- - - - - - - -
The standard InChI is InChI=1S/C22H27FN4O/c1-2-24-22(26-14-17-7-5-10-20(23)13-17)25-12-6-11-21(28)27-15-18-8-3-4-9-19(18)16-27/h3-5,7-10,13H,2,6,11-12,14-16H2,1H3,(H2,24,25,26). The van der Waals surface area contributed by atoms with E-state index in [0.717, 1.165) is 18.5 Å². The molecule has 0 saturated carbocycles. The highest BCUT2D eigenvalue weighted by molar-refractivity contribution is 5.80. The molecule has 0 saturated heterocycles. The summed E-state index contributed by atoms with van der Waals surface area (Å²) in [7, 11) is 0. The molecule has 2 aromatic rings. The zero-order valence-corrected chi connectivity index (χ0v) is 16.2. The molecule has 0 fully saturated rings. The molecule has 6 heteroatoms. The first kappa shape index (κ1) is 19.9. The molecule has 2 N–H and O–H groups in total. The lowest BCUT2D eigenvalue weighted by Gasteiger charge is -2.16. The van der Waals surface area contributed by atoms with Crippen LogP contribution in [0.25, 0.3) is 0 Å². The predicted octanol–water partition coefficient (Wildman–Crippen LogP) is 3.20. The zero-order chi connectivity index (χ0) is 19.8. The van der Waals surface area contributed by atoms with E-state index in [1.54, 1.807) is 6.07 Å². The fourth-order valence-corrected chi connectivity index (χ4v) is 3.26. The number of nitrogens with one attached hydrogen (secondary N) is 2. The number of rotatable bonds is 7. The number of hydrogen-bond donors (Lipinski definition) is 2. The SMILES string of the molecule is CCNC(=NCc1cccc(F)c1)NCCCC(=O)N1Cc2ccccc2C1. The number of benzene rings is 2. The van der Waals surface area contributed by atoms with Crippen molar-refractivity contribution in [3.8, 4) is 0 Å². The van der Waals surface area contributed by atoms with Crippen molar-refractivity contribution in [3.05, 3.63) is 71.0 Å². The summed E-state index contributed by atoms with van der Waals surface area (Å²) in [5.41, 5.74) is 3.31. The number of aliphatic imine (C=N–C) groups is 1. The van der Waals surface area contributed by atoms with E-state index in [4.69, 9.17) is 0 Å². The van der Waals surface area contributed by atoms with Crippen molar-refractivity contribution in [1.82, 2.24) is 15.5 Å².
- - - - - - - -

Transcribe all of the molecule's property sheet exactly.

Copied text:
The standard InChI is InChI=1S/C22H27FN4O/c1-2-24-22(26-14-17-7-5-10-20(23)13-17)25-12-6-11-21(28)27-15-18-8-3-4-9-19(18)16-27/h3-5,7-10,13H,2,6,11-12,14-16H2,1H3,(H2,24,25,26). The van der Waals surface area contributed by atoms with E-state index in [0.717, 1.165) is 18.5 Å². The molecule has 0 saturated carbocycles. The highest BCUT2D eigenvalue weighted by molar-refractivity contribution is 5.80. The molecule has 0 saturated heterocycles. The summed E-state index contributed by atoms with van der Waals surface area (Å²) in [7, 11) is 0. The molecule has 2 aromatic rings. The zero-order valence-corrected chi connectivity index (χ0v) is 16.2. The molecule has 0 fully saturated rings. The molecule has 6 heteroatoms. The first kappa shape index (κ1) is 19.9. The molecule has 2 N–H and O–H groups in total. The lowest BCUT2D eigenvalue weighted by Gasteiger charge is -2.16. The van der Waals surface area contributed by atoms with Crippen LogP contribution in [0.25, 0.3) is 0 Å². The predicted octanol–water partition coefficient (Wildman–Crippen LogP) is 3.20. The zero-order chi connectivity index (χ0) is 19.8. The van der Waals surface area contributed by atoms with E-state index in [1.54, 1.807) is 6.07 Å². The fourth-order valence-corrected chi connectivity index (χ4v) is 3.26. The number of nitrogens with one attached hydrogen (secondary N) is 2. The number of rotatable bonds is 7. The number of hydrogen-bond donors (Lipinski definition) is 2. The SMILES string of the molecule is CCNC(=NCc1cccc(F)c1)NCCCC(=O)N1Cc2ccccc2C1. The number of benzene rings is 2. The van der Waals surface area contributed by atoms with Crippen molar-refractivity contribution in [3.8, 4) is 0 Å². The van der Waals surface area contributed by atoms with Crippen molar-refractivity contribution in [3.05, 3.63) is 71.0 Å². The summed E-state index contributed by atoms with van der Waals surface area (Å²) in [5.41, 5.74) is 3.31. The number of aliphatic imine (C=N–C) groups is 1. The van der Waals surface area contributed by atoms with E-state index in [4.69, 9.17) is 0 Å². The van der Waals surface area contributed by atoms with Crippen molar-refractivity contribution in [1.82, 2.24) is 15.5 Å².